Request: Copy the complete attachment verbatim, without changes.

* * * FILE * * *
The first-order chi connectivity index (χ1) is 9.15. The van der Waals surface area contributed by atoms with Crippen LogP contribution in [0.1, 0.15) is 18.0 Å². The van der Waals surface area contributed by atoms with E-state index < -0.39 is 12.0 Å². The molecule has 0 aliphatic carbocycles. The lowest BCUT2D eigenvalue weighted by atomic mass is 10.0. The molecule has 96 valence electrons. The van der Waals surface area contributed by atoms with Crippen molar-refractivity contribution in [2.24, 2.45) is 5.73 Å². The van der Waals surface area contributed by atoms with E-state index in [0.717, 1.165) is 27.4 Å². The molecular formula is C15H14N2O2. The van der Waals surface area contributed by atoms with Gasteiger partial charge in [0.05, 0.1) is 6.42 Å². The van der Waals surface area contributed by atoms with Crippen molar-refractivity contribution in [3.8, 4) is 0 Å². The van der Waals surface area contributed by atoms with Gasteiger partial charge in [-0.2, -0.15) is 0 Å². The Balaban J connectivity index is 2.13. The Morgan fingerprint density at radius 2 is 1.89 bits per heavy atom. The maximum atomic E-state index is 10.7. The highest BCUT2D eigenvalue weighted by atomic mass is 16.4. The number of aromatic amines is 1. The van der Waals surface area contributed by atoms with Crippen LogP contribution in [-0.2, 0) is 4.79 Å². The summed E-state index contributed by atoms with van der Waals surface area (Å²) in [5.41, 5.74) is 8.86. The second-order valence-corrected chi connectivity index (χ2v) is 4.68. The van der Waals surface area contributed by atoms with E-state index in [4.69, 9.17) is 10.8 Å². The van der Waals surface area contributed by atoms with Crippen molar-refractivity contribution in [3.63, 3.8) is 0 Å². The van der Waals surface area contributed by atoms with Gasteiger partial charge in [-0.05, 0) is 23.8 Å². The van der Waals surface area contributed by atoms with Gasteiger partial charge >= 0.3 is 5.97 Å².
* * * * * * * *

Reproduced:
The first-order chi connectivity index (χ1) is 9.15. The van der Waals surface area contributed by atoms with Crippen LogP contribution in [0.1, 0.15) is 18.0 Å². The van der Waals surface area contributed by atoms with E-state index < -0.39 is 12.0 Å². The molecule has 0 aliphatic carbocycles. The lowest BCUT2D eigenvalue weighted by atomic mass is 10.0. The molecule has 96 valence electrons. The van der Waals surface area contributed by atoms with Crippen molar-refractivity contribution in [2.24, 2.45) is 5.73 Å². The van der Waals surface area contributed by atoms with E-state index in [0.717, 1.165) is 27.4 Å². The molecular formula is C15H14N2O2. The van der Waals surface area contributed by atoms with Gasteiger partial charge in [0.05, 0.1) is 6.42 Å². The van der Waals surface area contributed by atoms with Crippen molar-refractivity contribution in [3.8, 4) is 0 Å². The van der Waals surface area contributed by atoms with Gasteiger partial charge in [-0.2, -0.15) is 0 Å². The Balaban J connectivity index is 2.13. The Morgan fingerprint density at radius 2 is 1.89 bits per heavy atom. The maximum atomic E-state index is 10.7. The highest BCUT2D eigenvalue weighted by atomic mass is 16.4. The number of aromatic amines is 1. The van der Waals surface area contributed by atoms with Crippen LogP contribution in [-0.2, 0) is 4.79 Å². The summed E-state index contributed by atoms with van der Waals surface area (Å²) in [5.41, 5.74) is 8.86. The second-order valence-corrected chi connectivity index (χ2v) is 4.68. The van der Waals surface area contributed by atoms with E-state index in [4.69, 9.17) is 10.8 Å². The van der Waals surface area contributed by atoms with Crippen molar-refractivity contribution in [3.63, 3.8) is 0 Å². The van der Waals surface area contributed by atoms with Gasteiger partial charge in [-0.05, 0) is 23.8 Å². The van der Waals surface area contributed by atoms with Gasteiger partial charge >= 0.3 is 5.97 Å².